Event Inclusivity: Some Quick Words
Today I jumped on a Zoom session that focused on inclusivity in the workplace and beyond. It inspired me to write this piece because when we plan events, it's easy to get so zoned in on the logistics, marketing, etc...that somehow it's still easy to forget one of the most important challenges when running an event:
Inclusivity is neither a trend nor a fad, so let’s take the time to talk about inclusivity at events.
Fight Your Unconscious Bias
Every time you make a decision about your event, consider the individual needs of people from a range of ages, religions, disabilities, gender/gender identifications and ethnicities. This goes to the heart of forming an effective diversity event policy.
- If your speaker is non-binary, are you aware of the pronouns you need to use when introducing them?
- Do you have an equal or fairly equal balance of men and women on your stage?
- If your event is in-person, are all aspects of the venue wheelchair accessible?
- Is there captioning for virtual events available for those hard of hearing? Likewise, does your event require sign language interpretation?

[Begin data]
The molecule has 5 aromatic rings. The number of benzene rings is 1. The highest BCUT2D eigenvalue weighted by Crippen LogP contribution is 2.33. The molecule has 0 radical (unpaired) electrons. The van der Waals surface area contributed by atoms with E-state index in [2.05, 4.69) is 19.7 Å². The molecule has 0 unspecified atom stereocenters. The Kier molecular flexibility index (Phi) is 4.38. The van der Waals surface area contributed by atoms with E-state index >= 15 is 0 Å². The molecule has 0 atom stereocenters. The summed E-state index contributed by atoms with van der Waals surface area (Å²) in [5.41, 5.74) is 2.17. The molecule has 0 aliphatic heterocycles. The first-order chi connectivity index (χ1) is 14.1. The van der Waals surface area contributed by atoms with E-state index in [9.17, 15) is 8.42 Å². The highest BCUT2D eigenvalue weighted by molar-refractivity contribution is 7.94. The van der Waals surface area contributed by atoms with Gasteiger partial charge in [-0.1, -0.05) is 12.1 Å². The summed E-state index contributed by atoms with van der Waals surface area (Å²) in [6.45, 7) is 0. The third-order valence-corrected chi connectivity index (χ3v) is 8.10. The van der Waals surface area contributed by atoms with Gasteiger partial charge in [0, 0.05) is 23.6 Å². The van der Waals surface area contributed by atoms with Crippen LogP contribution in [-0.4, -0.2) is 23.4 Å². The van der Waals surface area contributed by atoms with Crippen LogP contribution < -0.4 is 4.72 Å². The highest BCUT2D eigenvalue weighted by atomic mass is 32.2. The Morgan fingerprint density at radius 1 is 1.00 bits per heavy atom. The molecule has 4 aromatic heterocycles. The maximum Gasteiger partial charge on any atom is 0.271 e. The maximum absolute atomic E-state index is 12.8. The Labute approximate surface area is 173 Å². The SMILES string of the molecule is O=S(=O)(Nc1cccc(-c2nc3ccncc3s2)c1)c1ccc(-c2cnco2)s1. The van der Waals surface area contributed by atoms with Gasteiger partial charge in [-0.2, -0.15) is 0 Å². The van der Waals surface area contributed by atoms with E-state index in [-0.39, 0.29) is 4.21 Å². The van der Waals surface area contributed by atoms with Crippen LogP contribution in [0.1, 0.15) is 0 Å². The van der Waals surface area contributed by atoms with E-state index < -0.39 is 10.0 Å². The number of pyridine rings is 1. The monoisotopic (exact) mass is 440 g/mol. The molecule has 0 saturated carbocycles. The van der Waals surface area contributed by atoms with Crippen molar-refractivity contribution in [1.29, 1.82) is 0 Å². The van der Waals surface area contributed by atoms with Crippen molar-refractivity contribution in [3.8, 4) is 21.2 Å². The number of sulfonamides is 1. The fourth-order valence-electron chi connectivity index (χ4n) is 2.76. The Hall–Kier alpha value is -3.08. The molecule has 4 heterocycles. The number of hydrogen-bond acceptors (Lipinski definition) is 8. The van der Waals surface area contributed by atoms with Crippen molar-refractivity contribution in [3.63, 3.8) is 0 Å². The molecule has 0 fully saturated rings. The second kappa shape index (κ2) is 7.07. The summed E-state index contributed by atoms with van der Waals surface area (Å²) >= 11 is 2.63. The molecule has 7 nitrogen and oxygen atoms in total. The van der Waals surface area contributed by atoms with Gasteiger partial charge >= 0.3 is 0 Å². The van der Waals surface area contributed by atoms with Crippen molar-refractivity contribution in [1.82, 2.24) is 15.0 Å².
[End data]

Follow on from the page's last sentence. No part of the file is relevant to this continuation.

- Consider the length of time participants might be required to stand, and provide seating for those who cannot stand for long periods.
- Use inclusion in all marketing materials with appropriate language and images.
When It Comes To Registration
Consider putting a statement such as this available for people to answer:
“If you require an accessibility-related measure (e.g.: sign language interpretation, captioning, accessible parking, specific dietary requirements, or any other accessibility-related measure) please contact _______ (name, phone number, email address, etc.).”
Understanding and balancing your event to the best of your ability shows your respect for your guests, attendees, and even your team. And speaking of your team, when possible, use a diverse group of individuals for the organization of the event in order to provide balanced views.
All of this said, sometimes you just can't meet all of these requirements. I've had to use venues that aren't wheelchair accessible due to various circumstances and then there were times people didn't let me know they would have liked a sign language interpreter. Hence the registration questionnaire. Like anything in life, just do the best you can.
I hope this has helped and thank you for reading along. You can reach me here if you'd like to chat. I'd love to hear your events and how I may be able to help you!
Event Consultant, Certified Virtual Event Coordinator and Amazon Best-Seller
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